Nerve Attenuation Syndrome (NAS) is a fictional disease in the film, which is not present in the short story. NAS, also called "the black shakes", is caused by an overexposure to electromagnetic radiation from omnipresent technological devices, and is presented as a raging epidemic affecting the world in the future. The plot of the film revolves around the one pharmaceutical corporation that has found a cure but chooses to withhold it from the public in favor of a more lucrative treatment program. The code-cracking Navy dolphin Jones's reliance on heroin was one of many scenes cut during an editing process.[4]

Basically what happened was it was taken away and re-cut by the American distributor in the last month of its pre-release life, and it went from being a very funny, very alternative piece of work to being something that had been very unsuccessfully chopped and cut into something more mainstream.

—William Gibson, in interview with The Peak magazine, 19 October 1998[6]

News of the compromises of the script spurred pre-release concerns that the film would prove a disappointment to hardcore cyberpunks,[4] a fear which was ultimately borne out by the film's reception.

Japanese release[edit]

The film was released in Japan first, in a version closer to the director's vision.[citation needed]

The Japanese soundtrack was composed by Mychael Danna but re-composed by Brad Fiedel for the international version. It also contains tracks from independent industrial band Black Rain who had initially recorded a score for Robert Longo that had been rejected.

There are three extended scenes revolving around the character of Takahashi, as the actor portraying this character, Takeshi Kitano, is a popular entertainer/director/actor in Japan. These scenes include: Takahashi sitting in what appears to be his late daughter's room, watching a 3D hologram of his daughter playing; Takahashi watching a videotape of his daughter while self-medicating, and Takahashi killing two of Shinji's henchmen as punishment for bringing them under his command without permission.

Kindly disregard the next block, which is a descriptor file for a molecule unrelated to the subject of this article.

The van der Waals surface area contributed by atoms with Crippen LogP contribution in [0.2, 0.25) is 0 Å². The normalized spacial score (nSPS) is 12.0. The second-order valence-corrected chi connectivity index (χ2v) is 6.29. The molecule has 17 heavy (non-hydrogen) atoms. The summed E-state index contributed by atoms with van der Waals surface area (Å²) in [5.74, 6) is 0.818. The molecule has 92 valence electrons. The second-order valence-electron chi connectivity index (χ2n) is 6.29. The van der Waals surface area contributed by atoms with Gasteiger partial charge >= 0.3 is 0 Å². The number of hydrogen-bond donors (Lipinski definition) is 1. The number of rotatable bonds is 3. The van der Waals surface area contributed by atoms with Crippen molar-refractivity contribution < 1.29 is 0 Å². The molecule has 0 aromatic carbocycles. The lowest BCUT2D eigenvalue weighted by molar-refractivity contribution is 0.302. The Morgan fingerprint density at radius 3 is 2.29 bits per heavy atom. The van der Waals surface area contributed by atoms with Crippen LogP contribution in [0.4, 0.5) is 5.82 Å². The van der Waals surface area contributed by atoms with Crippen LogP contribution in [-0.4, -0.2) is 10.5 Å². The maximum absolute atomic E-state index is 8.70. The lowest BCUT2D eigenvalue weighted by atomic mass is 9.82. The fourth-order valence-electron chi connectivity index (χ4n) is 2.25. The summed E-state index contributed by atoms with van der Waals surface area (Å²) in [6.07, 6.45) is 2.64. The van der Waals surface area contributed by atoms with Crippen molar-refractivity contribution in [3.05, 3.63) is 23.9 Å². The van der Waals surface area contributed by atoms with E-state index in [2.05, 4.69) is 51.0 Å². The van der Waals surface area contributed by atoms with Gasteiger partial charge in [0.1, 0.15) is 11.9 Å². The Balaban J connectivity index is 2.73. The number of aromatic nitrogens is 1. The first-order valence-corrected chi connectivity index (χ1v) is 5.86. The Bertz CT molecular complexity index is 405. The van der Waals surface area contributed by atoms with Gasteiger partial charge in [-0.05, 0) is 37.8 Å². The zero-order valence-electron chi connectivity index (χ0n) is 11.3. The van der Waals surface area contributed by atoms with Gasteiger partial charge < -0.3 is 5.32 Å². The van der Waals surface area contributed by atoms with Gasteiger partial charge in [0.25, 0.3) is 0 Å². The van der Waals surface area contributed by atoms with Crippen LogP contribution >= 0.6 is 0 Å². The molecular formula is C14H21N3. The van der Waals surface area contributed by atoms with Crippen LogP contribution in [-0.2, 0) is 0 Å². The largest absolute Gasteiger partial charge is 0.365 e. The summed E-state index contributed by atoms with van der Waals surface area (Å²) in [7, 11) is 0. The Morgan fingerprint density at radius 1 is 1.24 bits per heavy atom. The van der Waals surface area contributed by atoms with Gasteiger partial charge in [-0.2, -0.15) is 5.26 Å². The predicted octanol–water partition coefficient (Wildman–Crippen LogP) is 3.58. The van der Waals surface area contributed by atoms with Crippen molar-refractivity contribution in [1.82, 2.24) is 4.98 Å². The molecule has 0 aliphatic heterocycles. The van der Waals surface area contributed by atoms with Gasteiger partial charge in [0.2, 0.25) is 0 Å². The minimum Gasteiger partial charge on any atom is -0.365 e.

A number of other differences exist in the Japanese version. There is no "laser" effect added to the opening text, which is plain, white and scrolling. The scene near the beginning with the protesters is longer, with extensive crane shots and the voice of a news anchor in the background. There is a scene added in the Beijing Hotel where Johnny obtains the "memory doubler" from a dealer who informs him that he was unable to get an upgrade as advanced as was originally agreed upon. In the scene in the men's restroom at the club where Ralfi (Udo Kier) yells at his bodyguard for hitting Johnny on the head, the bodyguard states that it had been a long time since she was in this room. In the book, the Dog Sisters (bodyguards) are muscle grafted creations, and are lovers, one of whom was originally a man. Jane refers to her grenade as a "bottle opener" on two different occasions instead of the US dialogue that refers to it simply as a grenade. The Street Preacher (also known as Karl Honig and played by Dolph Lundgren) character has an added scene where he is addressing his followers where he claims to have been "stricken by the sickness that devours the silver pathways of the soul," and has been healed by the Lord making him "post-human." He then notices Takahashi's henchmen arriving with a cryogenic container (for Johnny's head) and tells his followers that he must now leave to meditate. Throughout the movie, his character has a few extra lines that are shouted out during action scenes.